Sunday, 21 April 2019

Woman, 80, ‘cycles’ 40 miles in her wheelchair for heart research charity

Woman, 80, ‘cycles’ 40 miles in her wheelchair for heart research charity

WOMAN of 80 “cycled” the equivalent of 40 miles for charity.

Barbara Small was raising money for the British Heart Foundation in memory of her son Philip, 49, who died after suffering a heart attack in 2015 in Canada, where he lived with his wife and two children. 

Mrs Small, who lives at the Abbeycrest Care Home in Kennylands Road, Sonning Common, is unable to ride an ordinary bicycle because the left side of her body is paralysed after she suffered a stroke in October 2016.

Instead she was loaned a pedal device called a motomed by her physiotherapist Sarah Mindham that attached to her wheelchair to record her mileage. She pedalled the distance over four days using her right leg and with her left foot strapped into the other pedal.

She began the challenge on Saturday when she pedalled 12 miles. She was joined by Nikki Soutter and Lorri Claridge from the human resources department at Thames Water, where she used to work, for encouragement. 

On Sunday, she did another 10 miles, supported by her other son David, 45, and his wife Paola, 49, from Poole in Dorset. Her daughter-in-law cheered and waved a pom pom when she had finished.

Mrs Small then completed another eight miles on Monday and the final 10 on Tuesday.  She raised a total of £520. In 2014, she raised £3,000 by completing a tandem skydive from 10,000ft at Old Sarum Airfield in Salisbury in aid of the Multiple System Atrophy Trust as her late husband Peter suffered from the disease. He died in 2017, aged 79.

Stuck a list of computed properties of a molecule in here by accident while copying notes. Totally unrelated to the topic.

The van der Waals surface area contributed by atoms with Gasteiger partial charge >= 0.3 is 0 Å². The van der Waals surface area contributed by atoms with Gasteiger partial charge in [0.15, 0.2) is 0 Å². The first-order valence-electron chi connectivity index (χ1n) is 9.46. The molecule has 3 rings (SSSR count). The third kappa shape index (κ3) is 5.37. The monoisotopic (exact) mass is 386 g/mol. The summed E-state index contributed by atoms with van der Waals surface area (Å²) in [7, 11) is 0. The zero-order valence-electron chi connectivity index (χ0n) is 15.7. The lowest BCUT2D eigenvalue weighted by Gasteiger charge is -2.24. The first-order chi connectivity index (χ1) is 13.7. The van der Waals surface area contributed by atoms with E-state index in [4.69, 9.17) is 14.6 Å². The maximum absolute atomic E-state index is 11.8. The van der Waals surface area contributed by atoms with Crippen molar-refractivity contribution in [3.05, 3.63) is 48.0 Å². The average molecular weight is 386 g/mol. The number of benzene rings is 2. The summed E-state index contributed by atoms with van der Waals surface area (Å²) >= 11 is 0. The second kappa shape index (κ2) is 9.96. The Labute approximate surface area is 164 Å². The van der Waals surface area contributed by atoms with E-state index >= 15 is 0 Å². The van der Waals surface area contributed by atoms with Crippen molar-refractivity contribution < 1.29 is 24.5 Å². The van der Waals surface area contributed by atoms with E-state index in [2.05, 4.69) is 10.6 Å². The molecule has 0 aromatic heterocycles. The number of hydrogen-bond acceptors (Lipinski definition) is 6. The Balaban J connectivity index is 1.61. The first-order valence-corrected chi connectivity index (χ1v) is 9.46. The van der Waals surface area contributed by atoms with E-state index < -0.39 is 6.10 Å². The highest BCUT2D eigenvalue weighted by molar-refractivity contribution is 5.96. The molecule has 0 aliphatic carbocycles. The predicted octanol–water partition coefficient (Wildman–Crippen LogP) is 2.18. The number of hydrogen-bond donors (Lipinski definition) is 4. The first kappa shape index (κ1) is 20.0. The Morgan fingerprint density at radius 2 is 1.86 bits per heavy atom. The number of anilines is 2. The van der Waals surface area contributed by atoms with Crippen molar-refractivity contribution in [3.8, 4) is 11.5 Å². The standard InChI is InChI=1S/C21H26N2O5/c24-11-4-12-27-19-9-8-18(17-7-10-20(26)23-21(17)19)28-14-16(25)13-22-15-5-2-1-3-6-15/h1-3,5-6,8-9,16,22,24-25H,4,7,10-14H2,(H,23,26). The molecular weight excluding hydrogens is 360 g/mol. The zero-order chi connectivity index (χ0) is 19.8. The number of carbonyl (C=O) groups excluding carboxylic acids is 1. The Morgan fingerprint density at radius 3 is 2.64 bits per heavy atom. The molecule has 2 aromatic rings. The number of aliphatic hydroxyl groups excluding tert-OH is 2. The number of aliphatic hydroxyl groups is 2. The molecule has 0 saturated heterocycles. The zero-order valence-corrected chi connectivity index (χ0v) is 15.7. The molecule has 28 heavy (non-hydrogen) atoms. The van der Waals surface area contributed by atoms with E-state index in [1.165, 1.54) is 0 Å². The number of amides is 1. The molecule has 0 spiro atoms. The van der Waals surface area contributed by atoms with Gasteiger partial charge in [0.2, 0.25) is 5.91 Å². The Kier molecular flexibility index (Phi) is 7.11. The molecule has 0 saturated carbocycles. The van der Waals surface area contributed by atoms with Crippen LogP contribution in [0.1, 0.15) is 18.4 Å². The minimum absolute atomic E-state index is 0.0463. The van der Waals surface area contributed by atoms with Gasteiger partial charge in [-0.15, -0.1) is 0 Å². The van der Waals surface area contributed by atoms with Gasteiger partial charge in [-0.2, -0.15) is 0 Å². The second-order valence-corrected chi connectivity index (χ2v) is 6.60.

Mrs Small said: “I have always got to have a challenge. My next big one is going to be Mount Snowdon. The last time I went up it, I was on the train. It makes me happy to be able to raise money for good causes.

“When I did the skydive MSA was such a rare disease that nobody knew about it. When Peter was first diagnosed, even the GPs didn’t know about it.

“They badly needed money for research. I feel good about doing that. I didn’t want anybody else to suffer in the way he did.  Her son said: “I think what she is doing is wonderful considering how she was after the stroke. Strokes are obviously very complicated. During the first three days we were told there might not be much improvement at all but here we are now.

“She has got to have a challenge all the time. She is mad as a hatter, just unstoppable.”

Mrs Small thanked staff at the care home, saying: “They have taken care of me for the last two or three years. I lost all my independence when I had a stroke and I became depressed. All the staff are friendly and helpful. They are all very good.”

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